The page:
The webpage of the Youth Ministry of the Irish Province of Augustinians

5th Sunday of Lent Year C - 21st March 2010

The story of the woman caught in the act of adultery has to be one of the most emblematic stories in all of the gospels.  It is interesting to note that this passage did not originally form part of John's gospel but was part of a "floating tradition" which was incorporated into the gospel at a later date.  This gives testimony to the power of this passage and the importance attached to it by the earliest Christians.

Many things could be said about this passage including the observation by St. Augustine that while the law was written on stone tablets, Jesus wrote on the earth which bears fruit.  Certainly, at the heart of this incident is the whole issue of the interplay between religion and law.

When law meets religion we very often find ourselves face to face with some sort of a moral code.  A moral code can be extremely useful as an aid for how to live together in peace and harmony but, it seems, there is a continual danger of the code taking on a life or importance of its own, quite apart from the religious values it seeks to express.  We have seen this recently in the attitude of Church leaders to Canon Law (the code which seeks to give order to the life of the Church and the believing community).  It would seem that Canon Law and not compassion and justice has been, to our shame, the guiding principle in dealing with the evil of clerical sexual abuse of children.

One of the weaknesses of a moral code is that it can create the impression that once all of its norms are observed, everything else will follow.  We run the risk of reducing religion, which is always about relationship (and all that that implies), to simply following the rule book almost as if we were expected to tick boxes on a form.  This is to intellectualise religion which is really missing the point.

In terms of the rules, the pharisees and scribes were correct in the way they dealt with the woman.  However, just as the law can allow people to live in peace it can also become a burden.  They had entirely missed the point that the law was designed to protect the covenant of love that Israel had with God.  This was a covenant of commitment, faithfulness and love.  By the time of Jesus it would seem that religious authorities had moved from this experience of the heart to a sort of intellectual administration of the covenant.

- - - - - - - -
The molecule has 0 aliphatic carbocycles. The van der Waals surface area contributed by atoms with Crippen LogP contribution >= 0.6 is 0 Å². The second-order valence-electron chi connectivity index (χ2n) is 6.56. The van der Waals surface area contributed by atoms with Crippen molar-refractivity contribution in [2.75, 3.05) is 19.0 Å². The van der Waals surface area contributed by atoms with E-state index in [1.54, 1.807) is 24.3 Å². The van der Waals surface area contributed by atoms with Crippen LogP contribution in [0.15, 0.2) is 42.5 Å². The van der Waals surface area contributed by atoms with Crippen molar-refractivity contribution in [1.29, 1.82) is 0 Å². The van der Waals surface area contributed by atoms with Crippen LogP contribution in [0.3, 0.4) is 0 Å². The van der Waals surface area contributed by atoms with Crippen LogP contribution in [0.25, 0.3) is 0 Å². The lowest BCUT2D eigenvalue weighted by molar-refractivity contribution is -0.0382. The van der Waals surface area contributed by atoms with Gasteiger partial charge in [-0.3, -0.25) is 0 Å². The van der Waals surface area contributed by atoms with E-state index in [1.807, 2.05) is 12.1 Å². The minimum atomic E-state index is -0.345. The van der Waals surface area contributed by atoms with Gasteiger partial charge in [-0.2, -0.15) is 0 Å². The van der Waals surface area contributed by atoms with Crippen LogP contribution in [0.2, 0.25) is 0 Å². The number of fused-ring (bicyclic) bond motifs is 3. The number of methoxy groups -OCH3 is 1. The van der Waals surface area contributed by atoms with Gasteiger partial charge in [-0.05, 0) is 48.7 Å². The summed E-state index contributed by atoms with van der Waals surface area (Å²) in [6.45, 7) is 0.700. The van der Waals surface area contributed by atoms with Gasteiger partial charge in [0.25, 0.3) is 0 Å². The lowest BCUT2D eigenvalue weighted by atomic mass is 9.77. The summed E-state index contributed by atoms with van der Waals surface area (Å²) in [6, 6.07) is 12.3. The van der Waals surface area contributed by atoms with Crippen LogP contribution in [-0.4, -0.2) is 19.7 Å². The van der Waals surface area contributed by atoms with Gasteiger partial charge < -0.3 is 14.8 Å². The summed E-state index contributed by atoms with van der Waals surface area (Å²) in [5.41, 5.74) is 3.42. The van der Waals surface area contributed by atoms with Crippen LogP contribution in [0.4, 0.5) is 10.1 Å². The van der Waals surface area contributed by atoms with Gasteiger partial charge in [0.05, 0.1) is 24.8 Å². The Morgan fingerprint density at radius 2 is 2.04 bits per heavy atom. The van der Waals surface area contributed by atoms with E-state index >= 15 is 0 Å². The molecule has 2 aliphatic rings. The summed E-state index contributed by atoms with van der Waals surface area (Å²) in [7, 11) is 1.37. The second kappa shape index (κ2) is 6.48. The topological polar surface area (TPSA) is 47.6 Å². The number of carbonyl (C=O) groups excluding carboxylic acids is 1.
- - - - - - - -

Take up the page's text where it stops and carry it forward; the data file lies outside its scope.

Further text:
This attitude of the head makes it extremely easy to climb up on to the high moral ground.  From the high moral ground it is extremely easy to be able to identify the faults of others.  Those who climb up on to the high moral ground, however, seem to forget that it makes it a lot easier for their own faults to be spotted by others.

Truly, the high moral ground, while it may look attractive from a distance, is a slippery place.  It is very seldom that anyone who takes up their position on this ground remains there for long.  When Jesus suggests that the person without sin should throw the first stone it is not coincidental that the oldest among the group withdraw first.  Not only are the oldest the most likely to have "a history" of some sort; they are also the ones who should be the bearers of the greatest wisdom in the group.  They are the ones that should have the perspective to see beyond the empty dry law to the values that that same law seeks to protect.

Today's gospel passage seems very appropriate for our situation in Ireland today.  All over the place - Church, Politics, Economy - we see people clambering up on to the high moral ground and proclaiming (sometimes, it would seem, with great glee) the faults and guilt of others.  Words like "best practice", "integrity", "coherence", "competence" etc. are bandied about almost as if someone had a solution to our present difficulties.  At the heart of each of these difficulties are people - real flesh and blood people - and we must not lose sight of this.  It is important to intellectualise things - that is when we can identify the issues.  However, once the issues have been identified it is time to move out of the head and into the heart so that compassion, understanding and, utimately, healing, can take place.


Article posted on 18th of March 2010

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